Addiction Workforce Development
Addiction Workforce Development – The Aotearoa New Zealand experience: A reflection
Anna Nelson-Programme Manager, Matua Raki.
As I have been thinking about addiction workforce development internationally, I have also been reflecting on what is unique about the Aotearoa New Zealand experience. There are four key features that seem to have been instrumental in shaping Aotearoa New Zealand’s addiction workforce; Dapaanz (the addiction practitioners association Aotearoa New Zealand); Matua Raki (the national addiction workforce development programme); the role of lived experience and recovery, and the Māori addiction workforce. Each has made a unique contribution to the development and culture of the addiction sector in Aotearoa New Zealand.
Dapaanz are the professional and registration body for addiction practitioners throughout.
Aotearoa New Zealand. Dapaanz has provided addiction practitioners with a level of status and ‘professionalism’ that has not historically been afforded to this workforce. Their practitioner competencies, codes of ethics and the registration process has provided a robust and safe practice framework within which addiction practitioners can work.
Matua Raki are Aotearoa New Zealand’s national addiction workforce development centre. They work to build the capability and capacity of the specialist addiction sector, as well as others who may work with people with problematic substance use. Matua Raki utilises a comprehensive approach that includes initiatives at infrastructure and organisational levels, as well as training, education, recruitment and retention activities aimed at workforce planning and individual practitioner competency. They are funded and supported by the Ministry of Health, and this partnership has been fundamental in the implementation of Matua Raki’s work.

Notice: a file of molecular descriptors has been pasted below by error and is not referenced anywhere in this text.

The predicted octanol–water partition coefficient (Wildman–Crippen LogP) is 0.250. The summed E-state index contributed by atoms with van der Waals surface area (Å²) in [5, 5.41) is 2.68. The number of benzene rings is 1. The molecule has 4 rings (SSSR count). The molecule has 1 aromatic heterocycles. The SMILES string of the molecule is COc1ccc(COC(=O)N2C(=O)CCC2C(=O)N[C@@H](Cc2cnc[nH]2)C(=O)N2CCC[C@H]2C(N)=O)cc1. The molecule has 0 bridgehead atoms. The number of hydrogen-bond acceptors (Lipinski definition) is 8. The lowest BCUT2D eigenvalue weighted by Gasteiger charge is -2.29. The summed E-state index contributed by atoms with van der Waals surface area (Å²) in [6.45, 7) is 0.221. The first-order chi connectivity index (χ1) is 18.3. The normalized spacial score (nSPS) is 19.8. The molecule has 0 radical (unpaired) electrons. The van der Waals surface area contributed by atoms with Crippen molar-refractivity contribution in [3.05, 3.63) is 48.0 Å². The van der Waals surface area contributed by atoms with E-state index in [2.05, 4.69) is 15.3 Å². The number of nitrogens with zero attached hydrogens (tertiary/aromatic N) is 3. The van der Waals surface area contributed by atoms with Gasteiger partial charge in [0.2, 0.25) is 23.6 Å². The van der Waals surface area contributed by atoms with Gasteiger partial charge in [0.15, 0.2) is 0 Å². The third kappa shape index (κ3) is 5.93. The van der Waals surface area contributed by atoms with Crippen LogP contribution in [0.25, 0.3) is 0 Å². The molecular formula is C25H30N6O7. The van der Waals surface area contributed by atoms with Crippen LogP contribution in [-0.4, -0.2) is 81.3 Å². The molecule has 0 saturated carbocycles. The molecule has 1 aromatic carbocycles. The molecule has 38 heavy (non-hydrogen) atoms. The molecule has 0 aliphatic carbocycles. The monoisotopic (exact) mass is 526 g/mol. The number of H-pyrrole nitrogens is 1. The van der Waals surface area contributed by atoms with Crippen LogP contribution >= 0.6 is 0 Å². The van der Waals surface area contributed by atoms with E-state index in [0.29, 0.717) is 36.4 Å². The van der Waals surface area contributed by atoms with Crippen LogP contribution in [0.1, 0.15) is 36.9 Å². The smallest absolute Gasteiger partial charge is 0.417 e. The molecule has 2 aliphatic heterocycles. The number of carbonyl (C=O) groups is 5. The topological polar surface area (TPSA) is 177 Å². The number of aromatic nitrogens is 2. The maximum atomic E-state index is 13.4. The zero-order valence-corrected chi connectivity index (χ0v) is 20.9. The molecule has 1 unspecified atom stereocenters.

A large part of the history of the AOD workforce in Aotearoa New Zealand belongs to people.
with a lived experience of addiction and recovery. In more recent years the importance of peer focused roles (including peer support workers and consumer advisors) has become increasingly apparent as people with a lived experience of addiction and recovery begin to recognise their unique skills and experience as part of a diverse addiction workforce. While a number of people with lived experience go on to train in ‘clinical’ practice, others, recognising that peer work has its own distinct history and philosophy of practice, prefer peer and consumer focussed roles that overtly utilise their lived experience. New Zealand has seen the development of peer support focused training and education; models of practice and peer support supervision, and in 2014 a set of Competencies for the mental health and addiction service user, consumer and peer workforce were co-produced with peers across the mental health and addiction sectors.
Unfortunately there continue to be disparities in the health and social wellbeing of Māori in a number of key areas as the history of colonisation and its associated trauma remains ever present. Over the years however there has been a strong vision for a collective Māori voice that could advocate for Māori focussed interventions which has grown and developed. Since the 1980’s this has included specialised Māori addiction training and education, specialised Māori addiction treatment services, Māori practitioner competencies and a Māori addiction workforce development strategy. Coupled with this, there is now a very clear expectation that all non-Māori addiction practitioners are sufficiently culturally competent to provide an appropriate service to Māori and their whānau (extended family). The importance and recognition of Māori models of understanding health and wellbeing including addiction, and the inclusion and importance of tikanga (Māori customs, lore, correct procedure, rules, and guidelines) and collectivist knowledge has benefited not only Māori and others (for example Pasifika) but has helped to contextualise and enhance western models of intervention in the Aotearoa context.
Anna Nelson has recently published a chapter on workforce development and professionalisation in The Sage Handbook of Alcohol and Drug Studies.